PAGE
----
Visit to Khowst
Greetings from Bagram, Afghanistan! Some of you have asked me if I will still travel now that I am assigned to a Civil Affairs unit here in Bagram. The answer is, “Yes!” Only 15 of our 200 personnel are here at our headquarters in Bagram. Being Civil Affairs people, the rest of our soldiers are assigned out at FOBs (Forward Operating Bases) all over the NE part of Afghanistan.
I just retuned from a four-day visit to one of our FOBs, named Khowst, which is near the Pakistan boarder. While we were there I was able to visit a Women’s Affairs Center. The government, which is newly established here in Afghanistan, is trying hard to get its infrastructure up and running. This Women’s Center is one such project of this new government.
As I have mentioned before, I rarely ever see adult women here in Afghanistan, and when I do, they are wearing berkas (sp?), the gown that covers them from head to toe. My visit to the Women’s Center was the first time that I actually saw and “talked” with women here in Afghanistan, via an interpreter. The woman on the far left in the above picture runs this Women’s Center.
While I was there, we had a sort of “town hall meeting” with only women in attendance. At this meeting, they aired their concerns and needs. Mostly they just want the basics: clean water, jobs, generators, etc. One woman, who is a principal of a nearby girls’ school, wanted a bus so she could get her students to and from school safely. The woman who runs the Women’s Center needs fuel so she can drive her vehicle to visit women in the province who need assistance. They also asked for blankets and warm clothes, etc.
There is no postal system in Afghanistan. The only humanitarian aid they receive, as far as I can tell, is from the local FOB which is run by us. When I fly out to a FOB, I usually carry a couple of boxes with me, filled with care items sent by the likes of you :) Then, we ground convoy, in heavily armored vehicles, out to places such as this Women’s Center. We also visit schools, orphanages, hospitals, police stations, etc. We bring them humanitarian aid via our convoys. That is why they are always really happy to see us, and why they tell us all their needs.
We report back to FOB commanders, and they in turn talk with and work with the newly elected government officials. There are some success stories, but there is also much corruption. There are also the Taliban forces. They have been known to severely punish some villagers for working with, and receiving aid from us. It seems to me that it will be quite some time before things are operating smoothly here.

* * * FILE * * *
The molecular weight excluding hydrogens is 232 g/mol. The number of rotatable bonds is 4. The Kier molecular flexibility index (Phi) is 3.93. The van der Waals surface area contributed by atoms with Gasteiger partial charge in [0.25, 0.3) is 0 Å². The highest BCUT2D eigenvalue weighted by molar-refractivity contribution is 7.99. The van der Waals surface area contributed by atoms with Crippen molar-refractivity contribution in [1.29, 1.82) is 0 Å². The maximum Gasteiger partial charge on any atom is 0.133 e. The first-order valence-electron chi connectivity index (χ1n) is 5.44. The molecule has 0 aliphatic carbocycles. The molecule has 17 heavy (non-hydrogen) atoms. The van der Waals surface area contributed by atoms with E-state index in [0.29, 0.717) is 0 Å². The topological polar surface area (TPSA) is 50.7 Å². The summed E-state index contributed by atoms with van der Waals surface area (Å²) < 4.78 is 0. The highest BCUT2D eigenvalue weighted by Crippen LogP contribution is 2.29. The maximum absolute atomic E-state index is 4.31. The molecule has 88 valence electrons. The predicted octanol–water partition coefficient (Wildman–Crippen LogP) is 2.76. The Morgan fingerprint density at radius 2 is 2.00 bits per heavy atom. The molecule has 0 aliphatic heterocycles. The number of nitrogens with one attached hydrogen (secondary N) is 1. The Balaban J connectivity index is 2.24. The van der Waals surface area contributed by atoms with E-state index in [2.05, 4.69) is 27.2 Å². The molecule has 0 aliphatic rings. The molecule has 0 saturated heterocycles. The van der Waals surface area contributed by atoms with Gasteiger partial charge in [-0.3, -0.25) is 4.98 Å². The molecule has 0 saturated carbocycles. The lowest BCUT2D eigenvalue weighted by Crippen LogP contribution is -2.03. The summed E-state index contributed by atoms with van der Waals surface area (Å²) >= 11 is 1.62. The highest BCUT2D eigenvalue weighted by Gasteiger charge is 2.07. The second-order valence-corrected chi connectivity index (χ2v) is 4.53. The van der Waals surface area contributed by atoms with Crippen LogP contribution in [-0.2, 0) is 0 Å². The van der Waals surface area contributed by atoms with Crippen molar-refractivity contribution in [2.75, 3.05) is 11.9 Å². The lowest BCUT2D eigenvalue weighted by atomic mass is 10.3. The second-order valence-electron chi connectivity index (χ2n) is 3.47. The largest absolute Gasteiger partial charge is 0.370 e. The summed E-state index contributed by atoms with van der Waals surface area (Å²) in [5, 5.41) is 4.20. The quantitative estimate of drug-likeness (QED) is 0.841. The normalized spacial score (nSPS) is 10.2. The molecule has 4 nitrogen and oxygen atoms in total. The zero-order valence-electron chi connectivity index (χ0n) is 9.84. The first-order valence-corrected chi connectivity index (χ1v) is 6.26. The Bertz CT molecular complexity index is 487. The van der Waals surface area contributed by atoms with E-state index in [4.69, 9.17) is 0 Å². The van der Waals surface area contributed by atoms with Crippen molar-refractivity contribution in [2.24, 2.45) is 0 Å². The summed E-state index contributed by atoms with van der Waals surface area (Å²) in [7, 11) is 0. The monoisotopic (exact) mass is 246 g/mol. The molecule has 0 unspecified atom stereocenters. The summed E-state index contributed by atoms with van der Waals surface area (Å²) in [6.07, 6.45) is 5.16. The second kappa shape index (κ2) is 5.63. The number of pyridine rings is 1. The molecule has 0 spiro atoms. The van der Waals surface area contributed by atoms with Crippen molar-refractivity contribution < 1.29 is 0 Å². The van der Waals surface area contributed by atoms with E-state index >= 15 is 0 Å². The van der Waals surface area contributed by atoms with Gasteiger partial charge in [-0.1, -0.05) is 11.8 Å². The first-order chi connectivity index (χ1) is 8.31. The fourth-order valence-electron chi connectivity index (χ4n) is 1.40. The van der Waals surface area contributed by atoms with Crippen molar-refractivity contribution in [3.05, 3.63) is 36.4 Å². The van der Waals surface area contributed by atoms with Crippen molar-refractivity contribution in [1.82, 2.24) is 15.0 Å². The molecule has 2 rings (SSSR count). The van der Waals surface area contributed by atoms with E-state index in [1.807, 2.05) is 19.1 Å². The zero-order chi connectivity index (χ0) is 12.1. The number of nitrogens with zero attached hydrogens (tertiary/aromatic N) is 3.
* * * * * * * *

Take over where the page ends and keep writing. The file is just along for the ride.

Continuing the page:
All this has really made me appreciate and wonder at how it all works so well in the United States. For example, just having a postal system that works and is not corrupt is something to really be thankful for.
Afghanistan is a very poor county; they don’t have oil like other Middle Eastern countries. In fact, one of their largest products here is their opium-poppy crop, which is everywhere, but, of course, which we are tying to eradicate.
This is a picture of a woman at the “town meeting.” She had such interesting features, I just had to take her picture. She was quite vocal, and quite a character. Judging by the way the other women deferred to her, I gather she is a pretty revered woman in this community. Elders are a VERY big deal in this country. It’s quite different than in the U.S., where older people are often marginalized. Here, when they speak, everyone listens :) As soldiers, we’ve learned that if you want to make progress with a local village, you must work with and through the elders to get anywhere.
This picture was taken at a girls’ school. I would guess there were about 30 girls there, all sitting outside on these plastic chairs, doing some sort of writing assignment. Most of the girls did not want me to take their picture, but this young woman looked right at me, and almost smiled.
At Khowst I ran each morning along the air field, which is a secured area. I’m always happy when I can run outside the FOB walls. Anyway, you never know what you are going to happen upon here in Afghanistan. About a half mile up the road, I came upon this old “airplane graveyard.” These are old Russian planes left over from the war back in the 1980s. You see remnants of the war with Russia all over this country. Unfortunately, most of the land mines are still here as well.
Well, that’s all for now. I’m leaving again soon for another FOB called
Ghazni. I think by the time I’m done with my tour, I will be one of the few people who has visited most every FOB in the country! :)
May your Advent be filled with peace and hope.
ps – I have just been informed that I have given out the wrong mailing address. The address I gave is working, I am receiving care packages, and hopefully they are ALL arriving OK. However, please use this address in the future when mailing me items. I’m sorry for the confusion, I even doubled checked the old address to make sure that it was correct before I gave it out, but I was just told now that it is wrong. Here’s my new, and hopefully last address:
321 CA BDE
APO AE 09354